Daily Living: Alternative and Complementary Therapies - Viral Hepatitis and Liver Disease
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Viral Hepatitis and Liver Disease

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Daily Living: Alternative and Complementary Therapies

for Veterans and the Public

Alternative and Complementary Therapies: Entire Lesson - Hepatitis C for Patients

Alternative Therapies: Overview

Many people use alternative (also known as complementary) health treatments to go along with the medical care they get from their doctor.

These therapies are called "complementary" because usually they are used alongside the more standard medical care you receive (such as your VA doctor visits and the hepatitis C direct-acting antiviral medications). Complementary therapies cannot cure hepatitis C.

Some common complementary therapies include:

  • Physical (body) therapies, such as yoga and massage
  • Relaxation techniques, such as meditation and visualization
  • Herbal medicine (from plants)

Are they safe?

Generally, physical and relaxation therapies are safe. However, some complementary medicines ("mega" vitamins, herbs, and other supplements) can be dangerous for people who have liver disease. Always talk to your VA health care provider before you take any herb, supplement, or megavitamin, even if you think it is safe.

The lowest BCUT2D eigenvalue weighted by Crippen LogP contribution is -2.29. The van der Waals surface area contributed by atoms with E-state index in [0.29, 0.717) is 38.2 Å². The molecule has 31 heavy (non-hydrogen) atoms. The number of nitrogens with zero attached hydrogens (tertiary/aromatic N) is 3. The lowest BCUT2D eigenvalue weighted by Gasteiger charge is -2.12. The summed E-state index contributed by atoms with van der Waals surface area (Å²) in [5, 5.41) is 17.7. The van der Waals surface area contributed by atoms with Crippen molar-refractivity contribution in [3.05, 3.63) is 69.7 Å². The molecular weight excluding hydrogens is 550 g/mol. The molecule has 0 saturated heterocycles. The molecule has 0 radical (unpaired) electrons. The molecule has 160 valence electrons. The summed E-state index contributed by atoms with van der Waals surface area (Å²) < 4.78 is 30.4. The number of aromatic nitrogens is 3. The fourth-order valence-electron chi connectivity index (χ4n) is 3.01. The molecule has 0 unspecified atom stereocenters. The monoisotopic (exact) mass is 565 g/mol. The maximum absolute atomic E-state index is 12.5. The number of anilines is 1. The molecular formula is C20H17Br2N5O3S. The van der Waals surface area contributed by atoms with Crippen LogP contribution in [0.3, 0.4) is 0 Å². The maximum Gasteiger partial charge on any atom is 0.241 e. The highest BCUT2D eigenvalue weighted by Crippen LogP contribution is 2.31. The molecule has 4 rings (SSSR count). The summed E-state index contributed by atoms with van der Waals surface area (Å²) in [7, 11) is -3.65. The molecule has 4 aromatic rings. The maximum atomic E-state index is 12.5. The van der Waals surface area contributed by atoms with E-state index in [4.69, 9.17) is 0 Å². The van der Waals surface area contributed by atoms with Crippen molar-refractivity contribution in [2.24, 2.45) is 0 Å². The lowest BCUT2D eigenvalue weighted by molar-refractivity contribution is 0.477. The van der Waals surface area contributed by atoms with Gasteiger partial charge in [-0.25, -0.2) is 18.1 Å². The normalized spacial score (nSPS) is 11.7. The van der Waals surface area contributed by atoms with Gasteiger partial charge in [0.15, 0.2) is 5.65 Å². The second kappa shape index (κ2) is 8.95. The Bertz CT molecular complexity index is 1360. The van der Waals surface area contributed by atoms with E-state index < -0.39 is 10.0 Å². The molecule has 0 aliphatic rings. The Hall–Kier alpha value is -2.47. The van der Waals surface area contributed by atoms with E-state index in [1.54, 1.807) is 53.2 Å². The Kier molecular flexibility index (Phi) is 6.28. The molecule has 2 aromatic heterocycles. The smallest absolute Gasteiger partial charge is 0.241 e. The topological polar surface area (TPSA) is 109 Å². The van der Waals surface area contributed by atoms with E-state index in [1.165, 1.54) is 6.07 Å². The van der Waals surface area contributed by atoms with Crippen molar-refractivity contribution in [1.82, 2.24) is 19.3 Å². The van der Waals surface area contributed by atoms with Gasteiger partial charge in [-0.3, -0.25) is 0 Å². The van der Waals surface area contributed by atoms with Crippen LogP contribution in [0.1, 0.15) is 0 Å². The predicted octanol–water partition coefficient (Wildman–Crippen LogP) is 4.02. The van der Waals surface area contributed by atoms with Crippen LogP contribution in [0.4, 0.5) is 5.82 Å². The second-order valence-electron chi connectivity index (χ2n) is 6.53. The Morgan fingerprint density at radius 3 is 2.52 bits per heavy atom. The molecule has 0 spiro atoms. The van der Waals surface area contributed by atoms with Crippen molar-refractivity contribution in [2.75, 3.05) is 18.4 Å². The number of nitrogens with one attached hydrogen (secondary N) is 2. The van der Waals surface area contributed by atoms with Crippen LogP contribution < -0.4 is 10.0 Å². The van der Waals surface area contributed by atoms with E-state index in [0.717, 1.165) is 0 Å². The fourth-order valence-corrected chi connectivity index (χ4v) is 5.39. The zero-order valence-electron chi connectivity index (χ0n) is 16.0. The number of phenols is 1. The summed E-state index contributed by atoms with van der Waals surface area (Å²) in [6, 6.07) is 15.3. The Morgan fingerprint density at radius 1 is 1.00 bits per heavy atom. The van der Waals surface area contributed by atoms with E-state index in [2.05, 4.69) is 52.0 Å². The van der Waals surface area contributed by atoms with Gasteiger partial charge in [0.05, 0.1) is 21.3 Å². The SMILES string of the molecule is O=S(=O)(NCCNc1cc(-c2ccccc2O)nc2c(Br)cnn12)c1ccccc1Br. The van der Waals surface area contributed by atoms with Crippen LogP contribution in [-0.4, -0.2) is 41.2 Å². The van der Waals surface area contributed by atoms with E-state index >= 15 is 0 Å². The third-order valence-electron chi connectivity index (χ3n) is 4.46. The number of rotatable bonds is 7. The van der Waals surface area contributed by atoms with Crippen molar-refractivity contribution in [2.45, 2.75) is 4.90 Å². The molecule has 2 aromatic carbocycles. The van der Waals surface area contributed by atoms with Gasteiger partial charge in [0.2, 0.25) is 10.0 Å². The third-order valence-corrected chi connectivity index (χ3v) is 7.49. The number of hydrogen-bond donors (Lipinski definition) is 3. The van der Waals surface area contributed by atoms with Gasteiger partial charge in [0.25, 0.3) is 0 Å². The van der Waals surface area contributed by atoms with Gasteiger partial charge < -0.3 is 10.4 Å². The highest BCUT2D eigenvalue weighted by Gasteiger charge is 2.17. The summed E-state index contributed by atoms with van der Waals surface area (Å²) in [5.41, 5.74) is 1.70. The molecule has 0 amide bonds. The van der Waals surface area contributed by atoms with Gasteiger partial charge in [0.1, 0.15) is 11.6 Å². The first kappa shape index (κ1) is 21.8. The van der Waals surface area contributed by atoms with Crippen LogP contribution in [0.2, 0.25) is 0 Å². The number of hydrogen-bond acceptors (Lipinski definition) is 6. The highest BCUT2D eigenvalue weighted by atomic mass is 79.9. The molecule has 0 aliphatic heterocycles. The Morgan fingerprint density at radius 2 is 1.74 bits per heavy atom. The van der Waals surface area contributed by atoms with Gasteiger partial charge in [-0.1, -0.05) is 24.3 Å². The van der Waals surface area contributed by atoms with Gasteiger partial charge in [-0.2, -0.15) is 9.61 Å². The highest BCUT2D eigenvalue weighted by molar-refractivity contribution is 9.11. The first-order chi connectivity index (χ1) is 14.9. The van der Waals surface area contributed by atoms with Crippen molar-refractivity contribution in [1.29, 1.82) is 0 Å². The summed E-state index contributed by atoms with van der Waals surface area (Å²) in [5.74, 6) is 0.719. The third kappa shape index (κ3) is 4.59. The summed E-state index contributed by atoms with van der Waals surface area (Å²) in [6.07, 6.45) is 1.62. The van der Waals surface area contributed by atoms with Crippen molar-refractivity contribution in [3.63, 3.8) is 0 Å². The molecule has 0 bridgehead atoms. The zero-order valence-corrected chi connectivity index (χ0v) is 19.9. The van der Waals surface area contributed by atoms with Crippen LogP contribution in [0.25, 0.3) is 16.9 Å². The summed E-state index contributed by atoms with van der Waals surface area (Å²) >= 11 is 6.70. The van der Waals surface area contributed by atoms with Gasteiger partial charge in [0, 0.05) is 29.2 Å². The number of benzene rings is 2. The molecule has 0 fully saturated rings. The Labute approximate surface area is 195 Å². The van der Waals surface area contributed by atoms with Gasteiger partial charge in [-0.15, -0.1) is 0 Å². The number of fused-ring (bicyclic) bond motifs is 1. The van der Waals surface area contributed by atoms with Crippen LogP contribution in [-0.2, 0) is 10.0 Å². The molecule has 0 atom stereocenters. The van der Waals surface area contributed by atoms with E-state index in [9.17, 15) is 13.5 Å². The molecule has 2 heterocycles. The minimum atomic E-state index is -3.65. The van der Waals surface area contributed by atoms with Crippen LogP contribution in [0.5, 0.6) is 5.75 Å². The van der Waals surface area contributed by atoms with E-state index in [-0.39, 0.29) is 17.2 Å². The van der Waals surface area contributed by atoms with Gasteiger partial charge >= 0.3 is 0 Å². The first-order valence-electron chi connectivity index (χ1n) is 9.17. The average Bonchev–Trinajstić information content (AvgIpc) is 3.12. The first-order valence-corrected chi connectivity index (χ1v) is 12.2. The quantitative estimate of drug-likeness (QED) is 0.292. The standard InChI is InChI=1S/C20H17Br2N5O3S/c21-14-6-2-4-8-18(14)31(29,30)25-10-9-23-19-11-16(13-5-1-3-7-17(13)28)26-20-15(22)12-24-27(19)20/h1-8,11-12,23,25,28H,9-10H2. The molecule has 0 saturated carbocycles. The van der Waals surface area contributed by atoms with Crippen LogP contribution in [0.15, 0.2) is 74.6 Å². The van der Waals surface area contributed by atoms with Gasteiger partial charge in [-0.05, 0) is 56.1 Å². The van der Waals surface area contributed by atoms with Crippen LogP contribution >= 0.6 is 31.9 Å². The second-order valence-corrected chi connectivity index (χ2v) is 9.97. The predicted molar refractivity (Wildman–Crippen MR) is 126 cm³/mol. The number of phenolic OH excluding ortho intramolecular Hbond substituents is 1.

Cautions to keep in mind:
  • There is no complementary treatment that has yet been proven safe and effective for treating or curing hepatitis C.
  • There are no herbal treatments which have been proven to reduce the hepatitis C viral load.
  • Just because something is "natural" (an herb, for example) doesn't mean that it is safe to take. Sometimes these products can hurt your liver instead of help it, or they might interfere with the medicines you are taking for hepatitis C.
  • Certain herbs, supplements, and "mega" vitamins can be very dangerous for people with hepatitis C. Your liver plays an important role in breaking down these substances after you take them into your body. If your liver is sick, many herbs, supplements, and megavitamins can hurt it even more.
  • Be careful of treatments that claim to be "miracle cures"--ones that claim to cure hepatitis C.
  • Complementary therapies are not substitutes for the treatment and medications you receive from your VA doctor. You shouldn't stop taking your hepatitis C drugs just because you've started an alternate therapy.
  • Many herbs and supplements and complementary therapies come from different parts of the world and thus, there are often differences in the regulation and labeling of these products. This might mean that two herbal products may have very different ingredients and quality.

Do they work?

There is not enough research to tell if these treatments really help people with hepatitis C.

Many people who use alternative treatments report positive results, that they feel better or that their side effects get better. We don't know if those changes are due to their use of alternative treatments or not until better research has been done.

Avoid any alternate therapy that promises to cure hepatitis C.

There are several medications that can cure hepatitis C. Learn the facts about these medications.

If you are interested in learning whether an alternative treatment is safe enough and worth your paying money for and trying, discuss it directly with your provider.

Alternative Therapies: Resources